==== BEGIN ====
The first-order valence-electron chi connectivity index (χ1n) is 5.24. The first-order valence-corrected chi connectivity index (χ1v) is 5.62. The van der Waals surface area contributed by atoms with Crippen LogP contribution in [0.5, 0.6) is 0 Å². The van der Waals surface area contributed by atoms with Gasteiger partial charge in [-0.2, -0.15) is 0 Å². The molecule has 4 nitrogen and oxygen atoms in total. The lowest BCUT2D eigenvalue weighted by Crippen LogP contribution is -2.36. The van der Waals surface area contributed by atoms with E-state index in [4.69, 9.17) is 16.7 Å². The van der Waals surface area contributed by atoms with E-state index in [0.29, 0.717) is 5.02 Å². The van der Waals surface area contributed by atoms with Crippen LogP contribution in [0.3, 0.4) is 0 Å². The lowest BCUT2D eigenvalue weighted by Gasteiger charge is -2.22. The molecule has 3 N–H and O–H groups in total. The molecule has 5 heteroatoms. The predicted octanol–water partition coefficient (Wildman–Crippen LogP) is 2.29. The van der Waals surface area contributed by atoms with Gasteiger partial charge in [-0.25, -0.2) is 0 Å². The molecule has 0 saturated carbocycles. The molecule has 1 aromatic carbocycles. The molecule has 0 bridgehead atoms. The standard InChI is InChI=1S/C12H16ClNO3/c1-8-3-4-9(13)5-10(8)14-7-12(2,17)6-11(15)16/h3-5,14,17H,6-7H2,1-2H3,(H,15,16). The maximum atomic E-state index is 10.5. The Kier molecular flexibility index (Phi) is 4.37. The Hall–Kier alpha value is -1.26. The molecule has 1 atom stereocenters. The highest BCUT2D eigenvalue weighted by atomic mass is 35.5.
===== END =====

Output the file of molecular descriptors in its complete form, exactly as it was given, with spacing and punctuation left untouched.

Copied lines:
The first-order valence-electron chi connectivity index (χ1n) is 5.24. The first-order valence-corrected chi connectivity index (χ1v) is 5.62. The van der Waals surface area contributed by atoms with Crippen LogP contribution in [0.5, 0.6) is 0 Å². The van der Waals surface area contributed by atoms with Gasteiger partial charge in [-0.2, -0.15) is 0 Å². The molecule has 4 nitrogen and oxygen atoms in total. The lowest BCUT2D eigenvalue weighted by Crippen LogP contribution is -2.36. The van der Waals surface area contributed by atoms with E-state index in [4.69, 9.17) is 16.7 Å². The van der Waals surface area contributed by atoms with E-state index in [0.29, 0.717) is 5.02 Å². The van der Waals surface area contributed by atoms with Crippen LogP contribution in [0.3, 0.4) is 0 Å². The lowest BCUT2D eigenvalue weighted by Gasteiger charge is -2.22. The molecule has 3 N–H and O–H groups in total. The molecule has 5 heteroatoms. The predicted octanol–water partition coefficient (Wildman–Crippen LogP) is 2.29. The van der Waals surface area contributed by atoms with Gasteiger partial charge in [-0.25, -0.2) is 0 Å². The molecule has 0 saturated carbocycles. The molecule has 1 aromatic carbocycles. The molecule has 0 bridgehead atoms. The standard InChI is InChI=1S/C12H16ClNO3/c1-8-3-4-9(13)5-10(8)14-7-12(2,17)6-11(15)16/h3-5,14,17H,6-7H2,1-2H3,(H,15,16). The maximum atomic E-state index is 10.5. The Kier molecular flexibility index (Phi) is 4.37. The Hall–Kier alpha value is -1.26. The molecule has 1 atom stereocenters. The highest BCUT2D eigenvalue weighted by atomic mass is 35.5.